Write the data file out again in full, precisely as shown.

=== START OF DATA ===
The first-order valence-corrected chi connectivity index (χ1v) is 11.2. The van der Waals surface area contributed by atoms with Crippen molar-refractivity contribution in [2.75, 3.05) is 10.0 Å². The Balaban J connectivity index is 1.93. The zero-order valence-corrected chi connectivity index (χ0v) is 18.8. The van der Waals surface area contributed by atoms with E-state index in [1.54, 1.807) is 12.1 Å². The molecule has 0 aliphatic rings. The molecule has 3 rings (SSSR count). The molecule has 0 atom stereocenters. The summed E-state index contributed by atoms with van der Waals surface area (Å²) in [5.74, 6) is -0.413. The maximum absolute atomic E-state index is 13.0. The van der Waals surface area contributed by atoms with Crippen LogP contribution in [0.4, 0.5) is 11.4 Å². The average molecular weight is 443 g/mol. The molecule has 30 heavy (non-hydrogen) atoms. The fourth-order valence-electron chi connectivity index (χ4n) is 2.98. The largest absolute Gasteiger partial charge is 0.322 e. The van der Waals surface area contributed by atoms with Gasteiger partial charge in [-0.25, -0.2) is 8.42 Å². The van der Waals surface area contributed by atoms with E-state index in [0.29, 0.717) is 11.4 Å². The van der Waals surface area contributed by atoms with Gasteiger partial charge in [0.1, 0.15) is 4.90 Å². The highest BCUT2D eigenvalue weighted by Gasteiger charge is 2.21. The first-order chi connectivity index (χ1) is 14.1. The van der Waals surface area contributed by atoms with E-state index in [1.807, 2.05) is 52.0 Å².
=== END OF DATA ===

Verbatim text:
The first-order valence-corrected chi connectivity index (χ1v) is 11.2. The van der Waals surface area contributed by atoms with Crippen molar-refractivity contribution in [2.75, 3.05) is 10.0 Å². The Balaban J connectivity index is 1.93. The zero-order valence-corrected chi connectivity index (χ0v) is 18.8. The van der Waals surface area contributed by atoms with E-state index in [1.54, 1.807) is 12.1 Å². The molecule has 0 aliphatic rings. The molecule has 3 rings (SSSR count). The molecule has 0 atom stereocenters. The summed E-state index contributed by atoms with van der Waals surface area (Å²) in [5.74, 6) is -0.413. The maximum absolute atomic E-state index is 13.0. The van der Waals surface area contributed by atoms with Crippen LogP contribution in [0.4, 0.5) is 11.4 Å². The average molecular weight is 443 g/mol. The molecule has 30 heavy (non-hydrogen) atoms. The fourth-order valence-electron chi connectivity index (χ4n) is 2.98. The largest absolute Gasteiger partial charge is 0.322 e. The van der Waals surface area contributed by atoms with Gasteiger partial charge in [-0.25, -0.2) is 8.42 Å². The van der Waals surface area contributed by atoms with E-state index in [0.29, 0.717) is 11.4 Å². The van der Waals surface area contributed by atoms with Gasteiger partial charge in [0.1, 0.15) is 4.90 Å². The highest BCUT2D eigenvalue weighted by Gasteiger charge is 2.21. The first-order chi connectivity index (χ1) is 14.1. The van der Waals surface area contributed by atoms with E-state index in [1.807, 2.05) is 52.0 Å².